Report: Two Youth Baseball Coaches Planned to Bean a Girl to Make Her Quit
By Ken Reed
From the “People Can’t Really Be This Cruel and/or Stupid Can They?” department, two youth baseball coaches in New Hampshire reportedly said they would instruct their players to bean a girl in the Oyster River Youth Association (ORYA) in the hope that action would intimidate the girl into leaving the baseball league.
According to a Foster’s Daily Democrat story, Dan Klein, the father of the girl referenced, “alleges that two coaches said they would instruct a player to ‘bean’ Klein’s daughter — strike her in the head with a baseball during practice — in order to intimidate her into leaving the baseball program. The conversation allegedly took place during a draft meeting to assign players to team rosters.”
Klein’s daughter has been part of the ORYA baseball program since 2012, previously without incident.
“We are now beginning a formal investigation into the incident as per our policies and procedures and will provide a summary followup to all our stakeholders,” wrote ORYA Chair Ben Genes in an email.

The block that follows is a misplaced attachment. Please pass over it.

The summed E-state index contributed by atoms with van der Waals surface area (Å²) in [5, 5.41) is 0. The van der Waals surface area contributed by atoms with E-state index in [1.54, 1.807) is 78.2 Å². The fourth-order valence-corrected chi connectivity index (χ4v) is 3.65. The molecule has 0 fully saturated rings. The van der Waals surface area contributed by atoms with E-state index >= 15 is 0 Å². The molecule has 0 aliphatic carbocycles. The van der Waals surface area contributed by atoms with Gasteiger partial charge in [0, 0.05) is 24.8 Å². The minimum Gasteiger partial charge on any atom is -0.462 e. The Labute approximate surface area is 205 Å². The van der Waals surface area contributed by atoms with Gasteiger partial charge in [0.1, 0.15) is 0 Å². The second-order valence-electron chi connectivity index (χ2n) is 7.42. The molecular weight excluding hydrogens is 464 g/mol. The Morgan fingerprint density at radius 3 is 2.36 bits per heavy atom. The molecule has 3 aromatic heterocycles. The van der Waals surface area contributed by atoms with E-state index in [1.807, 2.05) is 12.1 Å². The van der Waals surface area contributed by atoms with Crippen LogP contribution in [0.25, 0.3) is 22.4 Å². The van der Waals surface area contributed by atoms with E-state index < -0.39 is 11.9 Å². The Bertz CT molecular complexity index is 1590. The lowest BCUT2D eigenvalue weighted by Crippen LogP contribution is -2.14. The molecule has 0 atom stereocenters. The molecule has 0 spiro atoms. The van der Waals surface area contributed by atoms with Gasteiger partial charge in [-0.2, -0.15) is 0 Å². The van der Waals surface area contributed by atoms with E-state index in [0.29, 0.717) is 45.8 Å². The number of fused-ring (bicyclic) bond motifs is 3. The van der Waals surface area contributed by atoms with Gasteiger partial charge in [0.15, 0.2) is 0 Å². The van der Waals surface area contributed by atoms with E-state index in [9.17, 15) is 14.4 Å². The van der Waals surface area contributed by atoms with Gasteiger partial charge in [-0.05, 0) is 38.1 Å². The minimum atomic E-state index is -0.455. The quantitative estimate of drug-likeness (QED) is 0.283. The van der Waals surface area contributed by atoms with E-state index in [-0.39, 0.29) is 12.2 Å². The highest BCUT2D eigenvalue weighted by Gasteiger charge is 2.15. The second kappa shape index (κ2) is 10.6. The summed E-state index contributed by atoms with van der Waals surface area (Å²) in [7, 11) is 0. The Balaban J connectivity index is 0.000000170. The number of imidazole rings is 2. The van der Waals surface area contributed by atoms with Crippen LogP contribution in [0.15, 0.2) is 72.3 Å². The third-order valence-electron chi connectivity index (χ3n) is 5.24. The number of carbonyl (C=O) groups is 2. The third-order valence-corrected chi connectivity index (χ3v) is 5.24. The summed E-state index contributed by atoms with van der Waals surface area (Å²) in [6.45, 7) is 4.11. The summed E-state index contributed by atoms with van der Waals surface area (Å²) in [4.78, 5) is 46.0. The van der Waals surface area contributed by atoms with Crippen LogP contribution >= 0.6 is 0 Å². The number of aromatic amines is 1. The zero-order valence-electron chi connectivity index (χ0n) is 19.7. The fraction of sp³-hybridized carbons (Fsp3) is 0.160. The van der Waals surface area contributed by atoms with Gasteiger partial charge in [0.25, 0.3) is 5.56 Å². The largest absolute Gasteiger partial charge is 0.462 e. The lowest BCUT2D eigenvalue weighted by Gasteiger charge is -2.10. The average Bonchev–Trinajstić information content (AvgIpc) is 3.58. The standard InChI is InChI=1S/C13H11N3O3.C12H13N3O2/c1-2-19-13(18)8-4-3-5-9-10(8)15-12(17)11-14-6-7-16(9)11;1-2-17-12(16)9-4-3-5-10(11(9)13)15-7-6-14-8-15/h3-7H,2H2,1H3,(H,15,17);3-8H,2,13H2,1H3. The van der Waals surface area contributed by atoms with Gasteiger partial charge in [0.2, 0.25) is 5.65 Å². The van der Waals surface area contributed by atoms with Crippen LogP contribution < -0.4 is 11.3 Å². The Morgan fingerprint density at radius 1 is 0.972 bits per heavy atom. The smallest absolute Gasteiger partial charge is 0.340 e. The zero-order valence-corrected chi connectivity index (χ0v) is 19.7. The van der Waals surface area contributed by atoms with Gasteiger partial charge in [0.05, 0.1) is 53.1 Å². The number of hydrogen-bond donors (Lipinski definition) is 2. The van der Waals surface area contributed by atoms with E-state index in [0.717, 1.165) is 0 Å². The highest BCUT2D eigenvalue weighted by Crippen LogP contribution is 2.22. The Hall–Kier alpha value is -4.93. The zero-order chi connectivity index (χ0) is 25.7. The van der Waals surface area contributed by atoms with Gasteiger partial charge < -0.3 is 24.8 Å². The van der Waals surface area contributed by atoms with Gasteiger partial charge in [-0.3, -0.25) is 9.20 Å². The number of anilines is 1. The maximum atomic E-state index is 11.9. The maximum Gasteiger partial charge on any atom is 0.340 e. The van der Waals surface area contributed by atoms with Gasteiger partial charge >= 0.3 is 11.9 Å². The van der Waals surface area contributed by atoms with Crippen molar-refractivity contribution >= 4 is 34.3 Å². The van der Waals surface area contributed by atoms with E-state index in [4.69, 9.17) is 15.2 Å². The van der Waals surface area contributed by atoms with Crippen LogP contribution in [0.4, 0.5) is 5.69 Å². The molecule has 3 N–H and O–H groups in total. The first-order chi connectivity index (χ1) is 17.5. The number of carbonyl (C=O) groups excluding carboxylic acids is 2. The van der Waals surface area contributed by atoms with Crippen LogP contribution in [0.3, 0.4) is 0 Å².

To date, despite the publicity surrounding this incident, Klein’s daughter hasn’t been intimidated into quitting baseball. In fact, she’s reportedly looking forward to the season.
Kudos go out to this brave little girl. As to the “adults” who allegedly cooked up this evil sexist plan, all I can say is grow up and make your way out of the dark ages.
Baseball isn’t inherently a sport for males. Major League Baseball (MLB) and USA Baseball recognized that fact in recent years — albeit slowly — and have created additional opportunities for girls to play baseball. For example, the two baseball organizations have started a Trailblazer Series, which is a girls-only baseball tournament. They have also added a girls baseball player development camp to their Breakthrough Series in 2018, to be held in Vero Beach, Florida.
Good for them. Here’s hoping that Genes, after appropriately dealing with this ugly situation, shares this information with all the coaches and parents in his youth baseball league and encourages them to get with the times.
— Ken Reed, Sports Policy Director, League of Fans
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